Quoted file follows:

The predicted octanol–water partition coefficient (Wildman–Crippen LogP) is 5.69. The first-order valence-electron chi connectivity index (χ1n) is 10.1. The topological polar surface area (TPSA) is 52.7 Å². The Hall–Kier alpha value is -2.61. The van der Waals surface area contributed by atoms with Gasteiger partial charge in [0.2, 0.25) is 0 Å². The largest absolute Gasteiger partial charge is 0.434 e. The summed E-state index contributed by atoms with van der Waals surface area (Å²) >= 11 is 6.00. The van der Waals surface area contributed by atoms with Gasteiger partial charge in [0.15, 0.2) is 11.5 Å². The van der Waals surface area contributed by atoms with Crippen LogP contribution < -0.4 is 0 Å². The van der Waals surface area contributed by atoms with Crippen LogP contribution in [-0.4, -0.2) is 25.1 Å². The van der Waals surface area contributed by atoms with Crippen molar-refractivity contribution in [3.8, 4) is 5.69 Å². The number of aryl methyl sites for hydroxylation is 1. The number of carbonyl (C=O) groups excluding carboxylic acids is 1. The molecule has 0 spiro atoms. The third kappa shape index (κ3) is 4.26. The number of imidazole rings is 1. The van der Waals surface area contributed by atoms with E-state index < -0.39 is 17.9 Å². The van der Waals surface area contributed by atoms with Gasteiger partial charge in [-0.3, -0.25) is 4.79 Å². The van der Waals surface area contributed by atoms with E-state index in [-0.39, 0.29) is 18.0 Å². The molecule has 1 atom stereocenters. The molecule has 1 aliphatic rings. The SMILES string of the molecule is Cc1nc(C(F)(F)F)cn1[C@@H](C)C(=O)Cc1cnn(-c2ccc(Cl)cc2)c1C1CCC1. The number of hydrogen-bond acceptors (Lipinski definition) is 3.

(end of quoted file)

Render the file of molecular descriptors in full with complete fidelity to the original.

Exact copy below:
The predicted octanol–water partition coefficient (Wildman–Crippen LogP) is 5.69. The first-order valence-electron chi connectivity index (χ1n) is 10.1. The topological polar surface area (TPSA) is 52.7 Å². The Hall–Kier alpha value is -2.61. The van der Waals surface area contributed by atoms with Gasteiger partial charge in [0.2, 0.25) is 0 Å². The largest absolute Gasteiger partial charge is 0.434 e. The summed E-state index contributed by atoms with van der Waals surface area (Å²) >= 11 is 6.00. The van der Waals surface area contributed by atoms with Gasteiger partial charge in [0.15, 0.2) is 11.5 Å². The van der Waals surface area contributed by atoms with Crippen LogP contribution < -0.4 is 0 Å². The van der Waals surface area contributed by atoms with Crippen LogP contribution in [-0.4, -0.2) is 25.1 Å². The van der Waals surface area contributed by atoms with Crippen molar-refractivity contribution in [3.8, 4) is 5.69 Å². The number of aryl methyl sites for hydroxylation is 1. The number of carbonyl (C=O) groups excluding carboxylic acids is 1. The molecule has 0 spiro atoms. The third kappa shape index (κ3) is 4.26. The number of imidazole rings is 1. The van der Waals surface area contributed by atoms with E-state index < -0.39 is 17.9 Å². The van der Waals surface area contributed by atoms with Gasteiger partial charge in [-0.3, -0.25) is 4.79 Å². The van der Waals surface area contributed by atoms with E-state index in [-0.39, 0.29) is 18.0 Å². The molecule has 1 atom stereocenters. The molecule has 1 aliphatic rings. The SMILES string of the molecule is Cc1nc(C(F)(F)F)cn1[C@@H](C)C(=O)Cc1cnn(-c2ccc(Cl)cc2)c1C1CCC1. The number of hydrogen-bond acceptors (Lipinski definition) is 3.